Newsletter 22 August 2023: Think twice before automating; corpus-robbers; ification-ification

Anj Simmons

Week 6: Railing against automation, purloined corpus, everybody’s -ificiationizing, plus 3 people to follow, 3 great reads, and plugliness.

Automation: how to eliminate employees and annoy customers

There’s a massive technology industry — both big old tech companies and startups alike — dedicated to the idea that all humans must be eliminated. This is automation, and it the one religion that unites diverse businesspeople everywhere.

Sometimes automation makes things better. GPS is better than maps from gas stations. Bar code scanners make grocery checkout faster and more accurate than the checkers of yesteryear who had to punch prices in manually.

But the first question that businesses ask when faced with automation is not “Will this make things faster, better, or more accurate?” They ask “Will this eliminate a worker?” If it will, and if it functions (even if barely), then business adopts it.

Is self-checkout at the drugstore faster or more accurate? No. It is more tedious to check out your own stuff. There is the little camera implying that you are probably going to steal things if we don’t keep an eye on you. If you don’t put things in the bagging area the right way, you get an error. We need to send somebody over if you buy something too expensive or something that only people over 18 should buy — even if, like me, you’re obviously an awful lot older than 18.

You have to figure out how to pump your own gas at the automated machine. I’m not better at that than the gas pump jockeys were, but there is no choice. My mom, age 89, doesn’t really want to learn to pump her own gas — so her kids have to fill up her tank for her.

When you call for customer service, you have to navigate the voice-mail tree and evade the options that will just give you an automated report (if that’s what you want, you probably already checked it online). If you go to leave a complaint about a company on its website, a chatbot tries (and usually fails) to answer your question.

Now we’re getting self-driving cars. Sure, they sometimes drive into wet cement and they occasionally hit the brakes for no reason, causing accidents, but if we can eliminate a human, we have to do so.

The latest “innovation,” according to the Washington Post, is Google’s attempt to replace audiobook narrators with a synthetic voice called “Archie.” Archie will never miss a word or read a question as a statement. But Archie also won’t capture the excitement of the hero’s close escape from doom or the dread of the entrepreneur in the business narrative who has just realized he can’t make payroll.

The traditional response to these complaints is two-fold. First, according to Clayton Christensen’s classic disruption theory, lame, cheap down-market solutions will eventually move upmarket and get better. (Really? Is that self-checkout any better than it was five years ago?) And second, consumers interacting with machines and having a poor experience will find alternatives where they get to deal with people instead. Except they don’t. Are you going to a drugstore with human checkout or the one that takes your insurance and allows you to renew prescriptions on an app? Human-moderated experiences are not only generally more expensive, they’re rarer.

What can you do?

If you’re in a company making decisions, don’t just ask if automation can eliminate a job. Ask if it will actually make things better for the customer. Push back if it can’t.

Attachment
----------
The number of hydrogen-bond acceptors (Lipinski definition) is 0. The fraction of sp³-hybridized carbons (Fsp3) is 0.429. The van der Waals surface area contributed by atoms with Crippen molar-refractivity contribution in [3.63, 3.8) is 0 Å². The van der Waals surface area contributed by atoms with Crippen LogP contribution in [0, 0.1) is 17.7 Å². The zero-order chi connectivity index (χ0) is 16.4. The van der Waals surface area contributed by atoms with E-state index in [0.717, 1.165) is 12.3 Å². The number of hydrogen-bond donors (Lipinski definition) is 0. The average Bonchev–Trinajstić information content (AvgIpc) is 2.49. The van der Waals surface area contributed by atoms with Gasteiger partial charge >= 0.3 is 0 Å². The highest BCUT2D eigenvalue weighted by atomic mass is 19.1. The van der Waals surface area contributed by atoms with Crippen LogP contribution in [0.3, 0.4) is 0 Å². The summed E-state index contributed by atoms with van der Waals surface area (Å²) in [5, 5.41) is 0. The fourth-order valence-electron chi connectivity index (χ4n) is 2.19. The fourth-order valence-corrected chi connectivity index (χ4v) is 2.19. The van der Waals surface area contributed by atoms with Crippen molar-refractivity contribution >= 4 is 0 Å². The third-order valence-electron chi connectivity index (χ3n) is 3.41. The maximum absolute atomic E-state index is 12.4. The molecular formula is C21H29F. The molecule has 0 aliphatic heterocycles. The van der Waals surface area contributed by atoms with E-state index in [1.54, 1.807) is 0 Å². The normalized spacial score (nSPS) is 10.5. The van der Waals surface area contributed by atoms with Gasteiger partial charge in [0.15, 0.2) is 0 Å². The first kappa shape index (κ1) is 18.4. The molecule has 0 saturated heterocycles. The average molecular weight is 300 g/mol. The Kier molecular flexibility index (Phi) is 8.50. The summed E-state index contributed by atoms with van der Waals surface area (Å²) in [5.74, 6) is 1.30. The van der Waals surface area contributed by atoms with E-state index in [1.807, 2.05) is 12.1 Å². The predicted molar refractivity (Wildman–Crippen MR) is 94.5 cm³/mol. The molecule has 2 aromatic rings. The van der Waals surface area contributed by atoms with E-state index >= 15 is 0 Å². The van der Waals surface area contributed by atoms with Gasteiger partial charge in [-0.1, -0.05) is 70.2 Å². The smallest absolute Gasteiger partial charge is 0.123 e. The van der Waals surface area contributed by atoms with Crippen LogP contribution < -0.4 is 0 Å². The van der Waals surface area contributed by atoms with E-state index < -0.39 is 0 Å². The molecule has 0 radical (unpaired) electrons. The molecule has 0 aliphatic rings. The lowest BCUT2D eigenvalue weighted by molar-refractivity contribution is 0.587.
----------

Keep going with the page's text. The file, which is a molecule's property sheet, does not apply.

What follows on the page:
And if you’re a consumer, interact with humans — restaurant servers, cashiers, service people, craftspeople, editors, and designers, for example — and enjoy the process. Smile. Shake hands. Thank them. And tell them you value their work.

We may not be able to stop the mindless march to automation, but at least we can try to slow it down.

News for authors and others who think

According to Alex Reisner in The Atlantic, many of the large AI models were trained on a corpus of text called Books3 including more than 150,000 stolen copyrighted books. This is a lot clearer version of copyright theft than it appeared, and may seriously kneecap the legal position of tools like Meta’s LLaMA.

In the “any verb can be nouned” department, The New Yorker documented a language trend: the “ification” of almost everything. My favorite coinage: ‘alternative facts’-ification.

Jane Friedman theorizes that the onslaught of AI-generated crap books may cause Amazon to crack down on all self-published books where Amazon itself supplies the ISBN. That would be the simplest automated solution — and would put a serious kink in the self-publishing model.

Three people to follow

Michelle Garrett for her intelligent commentary about PR and freelance life.

Ronan Farrow, who keeps exposing unspoken but profound truths in The New Yorker. His latest target: Elon Musk.

Douglas Burdett of The Marketing Book Podcast, the most diligent and intelligent interviewer in the book business.

Three books to read

The End of Reality: How Four Billionaires are Selling a Fantasy Future of the Metaverse, Mars, and Crypto by Jonathan Taplin (Public Affairs, 2023). Peter Thiel, Mark Zuckerberg, Marc Andreesen, and Elon Musk are selling you a corrupt version of the future built on crypto, the metaverse, and all the other buzzy buzzwords.

Social Media and the Public Interest: Media Regulation in the Disinformation Age by Philip M Napoli (Columbia University Press, 2019). Still the smartest book about what government can do about ethically bankrupt social media sites.

A Beautiful Constraint: How To Transform Your Limitations Into Advantages, and Why It’s Everyone’s Business by Adam Morgan & Mark Barde (Wiley, 2015). Stop thinking of limits as a problem and start thinking of them as an opportunity.


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